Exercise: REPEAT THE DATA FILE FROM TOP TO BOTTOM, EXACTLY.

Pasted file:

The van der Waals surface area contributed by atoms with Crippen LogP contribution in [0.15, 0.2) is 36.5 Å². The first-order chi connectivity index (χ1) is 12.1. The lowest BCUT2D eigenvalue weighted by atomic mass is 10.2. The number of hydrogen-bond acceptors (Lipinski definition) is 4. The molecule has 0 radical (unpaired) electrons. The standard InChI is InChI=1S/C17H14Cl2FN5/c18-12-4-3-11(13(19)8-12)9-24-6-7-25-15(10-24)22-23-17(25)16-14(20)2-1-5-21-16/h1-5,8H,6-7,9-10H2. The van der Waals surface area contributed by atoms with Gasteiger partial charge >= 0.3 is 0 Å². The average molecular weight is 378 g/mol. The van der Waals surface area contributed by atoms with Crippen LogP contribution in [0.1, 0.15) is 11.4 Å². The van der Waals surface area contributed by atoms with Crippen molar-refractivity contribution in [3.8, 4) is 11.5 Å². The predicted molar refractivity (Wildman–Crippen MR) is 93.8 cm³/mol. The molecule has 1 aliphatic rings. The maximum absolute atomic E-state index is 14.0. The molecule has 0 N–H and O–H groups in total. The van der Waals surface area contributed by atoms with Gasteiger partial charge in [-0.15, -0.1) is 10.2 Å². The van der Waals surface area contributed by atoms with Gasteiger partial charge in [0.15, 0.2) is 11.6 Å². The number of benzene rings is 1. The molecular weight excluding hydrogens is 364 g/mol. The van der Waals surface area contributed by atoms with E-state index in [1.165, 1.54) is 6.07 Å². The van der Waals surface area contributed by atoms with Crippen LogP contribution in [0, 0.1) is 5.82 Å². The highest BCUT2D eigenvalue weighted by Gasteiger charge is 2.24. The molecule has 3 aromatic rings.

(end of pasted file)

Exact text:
The van der Waals surface area contributed by atoms with Crippen LogP contribution in [0.15, 0.2) is 36.5 Å². The first-order chi connectivity index (χ1) is 12.1. The lowest BCUT2D eigenvalue weighted by atomic mass is 10.2. The number of hydrogen-bond acceptors (Lipinski definition) is 4. The molecule has 0 radical (unpaired) electrons. The standard InChI is InChI=1S/C17H14Cl2FN5/c18-12-4-3-11(13(19)8-12)9-24-6-7-25-15(10-24)22-23-17(25)16-14(20)2-1-5-21-16/h1-5,8H,6-7,9-10H2. The van der Waals surface area contributed by atoms with Gasteiger partial charge >= 0.3 is 0 Å². The average molecular weight is 378 g/mol. The van der Waals surface area contributed by atoms with Crippen LogP contribution in [0.1, 0.15) is 11.4 Å². The van der Waals surface area contributed by atoms with Crippen molar-refractivity contribution in [3.8, 4) is 11.5 Å². The predicted molar refractivity (Wildman–Crippen MR) is 93.8 cm³/mol. The molecule has 1 aliphatic rings. The maximum absolute atomic E-state index is 14.0. The molecule has 0 N–H and O–H groups in total. The van der Waals surface area contributed by atoms with Gasteiger partial charge in [-0.15, -0.1) is 10.2 Å². The van der Waals surface area contributed by atoms with Gasteiger partial charge in [0.15, 0.2) is 11.6 Å². The number of benzene rings is 1. The molecular weight excluding hydrogens is 364 g/mol. The van der Waals surface area contributed by atoms with E-state index in [1.165, 1.54) is 6.07 Å². The van der Waals surface area contributed by atoms with Crippen LogP contribution in [0, 0.1) is 5.82 Å². The highest BCUT2D eigenvalue weighted by Gasteiger charge is 2.24. The molecule has 3 aromatic rings.